Social networking is an important way of keeping in touch with the British National Party and taking small, easy actions to promote our fight for our identity and culture. It's just one way you can make a difference and show you care about the cause we all believe in. Here are some ideas you can use.
The election broadcast videos for both British National Party leadership candidates are now online.
Help recruit for the British National Party – distribute our We Want Our Country Back leaflet.
The following statements have been issued by both leadership candidates in response to the pro-Andrew Brons smear booklet that has been sent to thousands of our members and supporters.
This morning, at 9 a.m., the Leadership Election Returning Officer, Geof Dickens, issued a warning to all 24-month+ members in relation to the existence of an illegal and unauthorised mailing that this morning has landed on the doormat of some of our members and supporters.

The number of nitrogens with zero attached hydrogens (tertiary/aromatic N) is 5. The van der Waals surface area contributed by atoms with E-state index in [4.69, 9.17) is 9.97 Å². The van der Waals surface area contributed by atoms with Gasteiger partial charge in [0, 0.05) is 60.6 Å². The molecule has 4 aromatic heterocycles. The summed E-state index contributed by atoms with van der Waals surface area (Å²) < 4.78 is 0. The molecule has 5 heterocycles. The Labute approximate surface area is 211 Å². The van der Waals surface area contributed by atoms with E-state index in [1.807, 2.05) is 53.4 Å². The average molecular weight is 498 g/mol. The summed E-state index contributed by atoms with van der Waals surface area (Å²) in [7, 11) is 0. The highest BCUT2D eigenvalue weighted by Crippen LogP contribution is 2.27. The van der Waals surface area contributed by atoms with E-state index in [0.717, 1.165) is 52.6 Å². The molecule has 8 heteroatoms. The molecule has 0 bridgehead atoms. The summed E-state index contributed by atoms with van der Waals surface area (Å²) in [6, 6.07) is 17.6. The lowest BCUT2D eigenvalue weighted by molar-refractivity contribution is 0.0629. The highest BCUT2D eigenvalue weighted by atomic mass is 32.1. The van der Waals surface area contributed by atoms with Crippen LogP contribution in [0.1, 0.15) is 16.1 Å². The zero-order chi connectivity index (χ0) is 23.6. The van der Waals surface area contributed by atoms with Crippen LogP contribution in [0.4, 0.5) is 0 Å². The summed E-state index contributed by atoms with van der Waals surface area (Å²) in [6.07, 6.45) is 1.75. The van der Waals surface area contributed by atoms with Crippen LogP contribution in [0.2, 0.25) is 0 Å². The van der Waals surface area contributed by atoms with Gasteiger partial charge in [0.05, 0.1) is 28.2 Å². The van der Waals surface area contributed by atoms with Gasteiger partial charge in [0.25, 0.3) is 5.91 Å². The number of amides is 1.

The latest Nuneaton and Bedworth meeting of the British National Party saw members old and new putting their names forward to stand in next year’s council elections.
There has been a programme of non-stop activity in the New Forest area throughout the Autumn, with continual weekends of action and two very well-attended meetings, reports South East regional organiser Nick Prince.
The famous Barnsley British National Party stall received a warm welcome from local shoppers when it returned to the town centre on Saturday after a short break. Many people congratulated our activists on our stand against the teaching of sex education to children as young as four at Sheffield’s Grenoside primary school.
The British National Party is on course to regain its GLA seat and perhaps win one more, London Regional Organiser Steve Squire told a recent meeting in Enfield. Mr Squire, who is the British National Party’s number one party list candidate for the GLA, was joined at the meeting by Party Chairman Nick Griffin.
Fellow patriot, our children are outnumbered in our own schools. The number of secondary school children from ethnic ‘minorities’ has soared by 57 percent in the last ten years, outnumbering white children in classrooms across Britain. Figures show that black and Asian children now account for 17 percent of pupils aged 11 to 16 nationwide, with some schools being up to 98 percent non-white.